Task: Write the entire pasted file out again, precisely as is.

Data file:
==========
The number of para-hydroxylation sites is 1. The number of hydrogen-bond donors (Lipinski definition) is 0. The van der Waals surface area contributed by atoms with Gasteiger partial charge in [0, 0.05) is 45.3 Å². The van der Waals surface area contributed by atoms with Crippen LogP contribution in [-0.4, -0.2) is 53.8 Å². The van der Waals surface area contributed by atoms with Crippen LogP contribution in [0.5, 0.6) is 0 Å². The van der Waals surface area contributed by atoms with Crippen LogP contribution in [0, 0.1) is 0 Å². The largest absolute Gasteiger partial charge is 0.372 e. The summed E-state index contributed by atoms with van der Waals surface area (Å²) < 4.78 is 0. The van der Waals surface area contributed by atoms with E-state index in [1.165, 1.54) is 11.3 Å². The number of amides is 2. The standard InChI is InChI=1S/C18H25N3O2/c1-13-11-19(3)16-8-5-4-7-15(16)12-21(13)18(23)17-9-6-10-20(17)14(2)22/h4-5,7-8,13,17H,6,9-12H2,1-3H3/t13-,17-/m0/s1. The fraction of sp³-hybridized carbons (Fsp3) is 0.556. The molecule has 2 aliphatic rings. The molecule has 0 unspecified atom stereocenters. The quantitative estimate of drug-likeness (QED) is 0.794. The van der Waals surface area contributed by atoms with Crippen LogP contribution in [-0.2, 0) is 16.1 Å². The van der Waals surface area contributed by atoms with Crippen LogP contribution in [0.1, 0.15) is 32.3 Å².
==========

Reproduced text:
The number of para-hydroxylation sites is 1. The number of hydrogen-bond donors (Lipinski definition) is 0. The van der Waals surface area contributed by atoms with Gasteiger partial charge in [0, 0.05) is 45.3 Å². The van der Waals surface area contributed by atoms with Crippen LogP contribution in [-0.4, -0.2) is 53.8 Å². The van der Waals surface area contributed by atoms with Crippen LogP contribution in [0.5, 0.6) is 0 Å². The van der Waals surface area contributed by atoms with Crippen LogP contribution in [0, 0.1) is 0 Å². The largest absolute Gasteiger partial charge is 0.372 e. The summed E-state index contributed by atoms with van der Waals surface area (Å²) < 4.78 is 0. The van der Waals surface area contributed by atoms with E-state index in [1.165, 1.54) is 11.3 Å². The number of amides is 2. The standard InChI is InChI=1S/C18H25N3O2/c1-13-11-19(3)16-8-5-4-7-15(16)12-21(13)18(23)17-9-6-10-20(17)14(2)22/h4-5,7-8,13,17H,6,9-12H2,1-3H3/t13-,17-/m0/s1. The fraction of sp³-hybridized carbons (Fsp3) is 0.556. The molecule has 2 aliphatic rings. The molecule has 0 unspecified atom stereocenters. The quantitative estimate of drug-likeness (QED) is 0.794. The van der Waals surface area contributed by atoms with Crippen LogP contribution in [-0.2, 0) is 16.1 Å². The van der Waals surface area contributed by atoms with Crippen LogP contribution in [0.1, 0.15) is 32.3 Å².